Obv. : Garuda standing facing, head turned right, lamp right
Rev. :Vishnu with four attributes - Gadha,Padma,Shanku and Chakra
Diameter : 6 mm ,
Reference : None Metal : Gold.,
Notes: Hoysala fanam. Provenance:Hasan,Karnataka. Unpublished fanam.
Veera Ballalarayan II (1173 – 1220)
Vira Narasimharayan II (1220 – 1235)
Vira Someshwararayan (1235 – 1254)
Narasimharayan III (1254 – 1291)
Veera Ballalarayan III (1292 – 1343)
The Cholas try dismantling the Ganga administration by creating a satrapy called by historians, the Rsabhagiri Cholas or Kongu Cholas and name Chera Desam as "Chola Kerala Mandalam" in vain. The Gavunda-Manigar system of Gangas has survived to this day. Kongu Cholas lose territory steadily to Hoysalas reemerging with the help of Ganga vassals.
Sundaravarman Kulasekaran II (1238–1240)
Maravarman Sundara Pandyan II (1238–1251)
Jatavarman Sundara Pandyan (1251–1268)
Maaravarman Kulasekara Pandyan I (1268–1310)
Sundara Pandyan IV (1309–1327)
Vira Pandyan IV (1309–1345)
Pandyas retreat to Kayathar after Kafur and subsequent Vijayanagar Nayak.
Raids by Muslims under Malik Kafur, Delhi Khilji sultan Ala-ud-din's general, destabilising the Hoysalas and the culture. Rapes, murders, looting and destruction of temples and cities by Muslims.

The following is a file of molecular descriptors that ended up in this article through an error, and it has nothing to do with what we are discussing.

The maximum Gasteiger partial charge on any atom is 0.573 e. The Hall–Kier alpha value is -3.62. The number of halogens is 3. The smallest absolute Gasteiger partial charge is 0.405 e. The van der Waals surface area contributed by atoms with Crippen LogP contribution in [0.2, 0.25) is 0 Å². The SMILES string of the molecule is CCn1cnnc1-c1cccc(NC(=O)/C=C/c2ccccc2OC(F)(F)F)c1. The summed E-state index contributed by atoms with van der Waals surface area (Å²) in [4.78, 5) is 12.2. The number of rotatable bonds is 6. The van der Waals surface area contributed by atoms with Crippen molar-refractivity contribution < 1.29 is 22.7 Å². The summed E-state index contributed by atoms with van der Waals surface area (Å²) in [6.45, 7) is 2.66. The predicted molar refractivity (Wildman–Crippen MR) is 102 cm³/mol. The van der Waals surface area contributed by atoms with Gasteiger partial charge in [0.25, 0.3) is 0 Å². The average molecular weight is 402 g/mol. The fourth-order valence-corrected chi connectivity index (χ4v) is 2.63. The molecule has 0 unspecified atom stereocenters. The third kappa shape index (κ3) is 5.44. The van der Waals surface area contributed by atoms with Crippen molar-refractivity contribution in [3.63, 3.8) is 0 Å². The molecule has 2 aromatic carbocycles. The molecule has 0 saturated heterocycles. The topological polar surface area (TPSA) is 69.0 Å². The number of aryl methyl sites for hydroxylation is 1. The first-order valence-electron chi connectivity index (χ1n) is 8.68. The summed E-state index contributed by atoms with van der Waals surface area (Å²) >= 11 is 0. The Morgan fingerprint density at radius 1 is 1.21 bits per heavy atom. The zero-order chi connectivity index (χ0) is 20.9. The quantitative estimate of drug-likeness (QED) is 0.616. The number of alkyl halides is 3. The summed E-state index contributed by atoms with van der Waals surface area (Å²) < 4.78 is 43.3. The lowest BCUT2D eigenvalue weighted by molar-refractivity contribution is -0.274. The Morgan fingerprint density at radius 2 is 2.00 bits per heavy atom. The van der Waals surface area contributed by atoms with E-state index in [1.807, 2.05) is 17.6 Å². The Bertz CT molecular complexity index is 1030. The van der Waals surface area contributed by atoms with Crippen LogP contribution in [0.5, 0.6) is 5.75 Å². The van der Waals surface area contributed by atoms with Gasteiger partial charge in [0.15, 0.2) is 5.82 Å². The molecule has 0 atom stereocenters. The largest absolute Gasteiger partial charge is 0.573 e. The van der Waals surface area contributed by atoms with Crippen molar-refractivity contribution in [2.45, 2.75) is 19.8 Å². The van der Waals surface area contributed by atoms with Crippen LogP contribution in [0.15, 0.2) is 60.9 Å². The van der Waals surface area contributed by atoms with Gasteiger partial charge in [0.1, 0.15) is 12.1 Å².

The then Sringeri Sankaracharya, Vidyaranya to save south India, devised the Vijayanagar empire.
Vijayanagara period (1336-1646)(system: decentral panchayat under local Gounder landlords as Palaiyakkarars and newly settled Palayapattus with strong central kings and Naykar scribes for tax collection ). This region fell under Madurai Nayaks:
Kongunadu under Vijayanagara empire
Issued by : Krishnadevaraya (1509-1530) , year: Krishna Devaraya. 1509-1529AD Obv. : Balakrishna (Baby Krishna) Seated with butter pulp in right hand. Conch and Chakra at sides. Rev. :Three line Nagari legend, Sree Pra / ta pa Krishna / ra ja. Weight : 3.4 gm , Diameter : 12 mm , Reference : None. Metal : Gold., Mint Details: Tadapatri mint. ,Unknown coins minted... Notes: In general KrishnaDevaRaya pagodas and half pagodas are common.
Harihara Raya I (1336-1356)
Bukka Raya I (1356-1377)
Harihara Raya II (1377-1404)
Virupaksha Raya (1404-1405)
Bukka Raya II (1405-1406)
Deva Raya I (1406-1422)
Ramachandra Raya (1422)
Vira Vijaya Bukka Raya (1422-1424)
Deva Raya II (1424-1446)
Mallikarjuna Raya (1446-1465)
Virupaksha Raya II (1465-1485)
Praudha Raya (1485)
Saluva Narasimha Deva Raya (1485-1491)
Thimma Bhupala (1491)
Narasimha Raya II (1491-1505)
Tuluva Narasa Nayaka (1491-1503)
Viranarasimha Raya (1503-1509)
Krishna Deva Raya (1509-1529)
Achyuta Deva Raya (1529-1542)
Sadashiva Raya (1542-1570)
Aliya Rama Raya (1542-1565)
Tirumala Deva Raya (1565-1572)
Sriranga I (1572-1586)
Venkata II (1586-1614)
Sriranga II (1614-1614)
Venkata III (1632-1642)
Sriranga III (1642-1646)
Madurai Nayak rulers:
Viswanatha Nayak 1529–1563
Kumara Krishnappa Nayak 1563–1573